Most of the weather we had on our trip to California was perfect; sun, heat, blue skies, all ideal for sitting outside tasting wine with new friends, going for walks, and enjoying lingering dinners. The last day and a half of our trip wasn’t so summery, but luckily Sonoma, Mendocino, and their respective coastlines shine whether the weather (ha) is sunny or stormy. In fact, the storms just made the natural beauty that much more spectacular.
We left our hotel in Healdsburg on a sunny and warm-ish Monday morning, headed into Healdsburg plaza to get some coffee at the delicious Flying Goat Coffee, and then went to visit my favorite wine dog and his owner for a chance to taste some of their wine. More on that later.
After our tasting, we decided to head North to Mendocino County for some wine tasting in the Anderson Valley.
Note: Once you leave the Healdsburg area, gas stations are not easy to find. Fill ‘er up when you can before heading into the mountains. We were just about empty when we finally rolled into a gas station, holding our breaths and hoping the car didn’t die on the very winding, hilly, and remote roads.
Once the car was full and we could relax again, we made our first wine tasting stop at Scharffenberger Cellars. Yep, same Scharffenberger. First he made some delicious California sparkling wine in one of the most gorgeous places I have visited and then went on to create Scharffenberger Chocolate. And in doing a few Google searches on founder John Scharffenberfer, it seems like he has had a lot more food projects up his sleeve including making tofu and jamon Iberico.
I somewhat expected the Scharffenberger tasting room to be fancy and grand, more like Domaine Carneros, but the Anderson Valley is not like that at all. Instead, it’s a little rustic, understated, cozy, and just lovely.
We decided to each do a tasting of Scharffenberger’s sparkling wines. The tasting fee? Just $3 a person. I most loved the Brut Rosé; I love a wine that reminds me of the color of the ballet slippers of my childhood. It was rich but light with strawberry flavors, easy to sip and left me wanting more. The Scharffenberger Brut was also really enjoyable, creamy and toasty. The wines at Scharffenberger are a great value, and as an added bonus, you can enjoy some of the art exhibited in their tasting room.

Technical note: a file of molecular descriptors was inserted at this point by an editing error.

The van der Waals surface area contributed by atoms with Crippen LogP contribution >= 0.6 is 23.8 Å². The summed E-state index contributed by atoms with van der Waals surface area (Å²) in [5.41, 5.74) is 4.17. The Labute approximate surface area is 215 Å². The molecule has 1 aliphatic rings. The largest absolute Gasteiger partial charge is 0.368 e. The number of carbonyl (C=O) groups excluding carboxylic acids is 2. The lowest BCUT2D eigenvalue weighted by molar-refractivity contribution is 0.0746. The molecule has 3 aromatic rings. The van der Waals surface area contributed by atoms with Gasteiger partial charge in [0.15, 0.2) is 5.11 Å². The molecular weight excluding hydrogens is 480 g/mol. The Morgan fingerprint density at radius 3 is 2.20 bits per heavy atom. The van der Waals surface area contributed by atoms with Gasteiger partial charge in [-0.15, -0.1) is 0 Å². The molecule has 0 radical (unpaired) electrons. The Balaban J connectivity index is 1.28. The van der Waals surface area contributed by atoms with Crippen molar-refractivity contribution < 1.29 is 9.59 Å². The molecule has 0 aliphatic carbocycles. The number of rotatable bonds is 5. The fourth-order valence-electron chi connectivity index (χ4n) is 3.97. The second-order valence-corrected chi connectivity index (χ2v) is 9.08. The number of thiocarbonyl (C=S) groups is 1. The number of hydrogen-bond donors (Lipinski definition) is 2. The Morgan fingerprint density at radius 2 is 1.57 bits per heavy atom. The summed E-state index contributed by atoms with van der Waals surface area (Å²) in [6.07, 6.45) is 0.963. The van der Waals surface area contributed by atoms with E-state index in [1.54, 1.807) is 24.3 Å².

Our next stop was right up the road and was the reason we had decided to drive North in the first place. Roederer Estate is the first California sparkling wine to be produced by French Champagne house Louis Roederer. As I have had both Roederer sparkling wine and Champagne, I was incredibly excited to visit this tasting room. Again, the winery and tasting room fit perfectly into its surroundings; Roederer is understated and a bit different than its sister in Champagne.
Again we decided to each do a tasting (as opposed to splitting one, which is perfectly acceptable and offered by most, if not all, tasting rooms)
You can’t go wrong with a Roederer bubbly, but I fell in love with L’Ermitage. As the tasting notes say, it exhibits notes of “tarte tatin”; there is a buttery richness to the wine but also nice apple flavors and acidity, and of course lots and lots of consistent, tiny bubbles.
We were slightly less impressed with the tasting room service; we got a little bit of attitude which kind of disappointed us. It was a long drive up to Roederer, and in hindsight we may have stopped along the way to visit the many other wineries in the area instead. That aside, I will always love my Roederer bubbly.
Our accommodations for that evening had us driving toward the coast. Along the way we were reminded once again why we love Northern California.
We drove through forests of redwoods so thick that the daylight was completely blocked, opening the car windows to hear the quiet and to smell the damp, fresh, and mossy air.
We drove through forests for miles, and then the road started to turn, and we eventually saw this. Forest makes way for rocky coastlines and crashing waves. Again, despite the chill in the air, we opened the windows for the sounds and smells.
We made our way to Timber Cove, where we slept with the balcony door open. We didn’t need a fan or noise machine that night; the sound of the waves and the rain were enough of a lullaby to send me off to a deep slumber.
Do you have a preference between traveling to the mountains/forests or to the beach?
Generally I choose the beach, but you can’t go wrong with a place that has both, side-by-side!